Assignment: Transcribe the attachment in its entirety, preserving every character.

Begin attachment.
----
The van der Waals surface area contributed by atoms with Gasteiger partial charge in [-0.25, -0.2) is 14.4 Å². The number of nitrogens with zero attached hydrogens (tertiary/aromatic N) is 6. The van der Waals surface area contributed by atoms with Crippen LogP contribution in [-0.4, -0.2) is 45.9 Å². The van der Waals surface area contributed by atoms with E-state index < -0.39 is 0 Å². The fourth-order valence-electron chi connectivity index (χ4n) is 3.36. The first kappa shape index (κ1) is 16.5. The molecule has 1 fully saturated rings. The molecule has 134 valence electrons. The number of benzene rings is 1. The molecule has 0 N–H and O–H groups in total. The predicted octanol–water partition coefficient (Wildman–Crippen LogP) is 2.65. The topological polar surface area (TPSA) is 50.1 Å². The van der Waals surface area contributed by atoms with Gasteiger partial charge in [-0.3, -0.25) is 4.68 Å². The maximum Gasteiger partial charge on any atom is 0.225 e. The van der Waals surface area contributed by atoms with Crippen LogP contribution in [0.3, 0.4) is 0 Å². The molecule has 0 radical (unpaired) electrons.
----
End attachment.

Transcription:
The van der Waals surface area contributed by atoms with Gasteiger partial charge in [-0.25, -0.2) is 14.4 Å². The number of nitrogens with zero attached hydrogens (tertiary/aromatic N) is 6. The van der Waals surface area contributed by atoms with Crippen LogP contribution in [-0.4, -0.2) is 45.9 Å². The van der Waals surface area contributed by atoms with E-state index < -0.39 is 0 Å². The fourth-order valence-electron chi connectivity index (χ4n) is 3.36. The first kappa shape index (κ1) is 16.5. The molecule has 1 fully saturated rings. The molecule has 134 valence electrons. The number of benzene rings is 1. The molecule has 0 N–H and O–H groups in total. The predicted octanol–water partition coefficient (Wildman–Crippen LogP) is 2.65. The topological polar surface area (TPSA) is 50.1 Å². The van der Waals surface area contributed by atoms with Gasteiger partial charge in [-0.3, -0.25) is 4.68 Å². The maximum Gasteiger partial charge on any atom is 0.225 e. The van der Waals surface area contributed by atoms with Crippen LogP contribution in [0.3, 0.4) is 0 Å². The molecule has 0 radical (unpaired) electrons.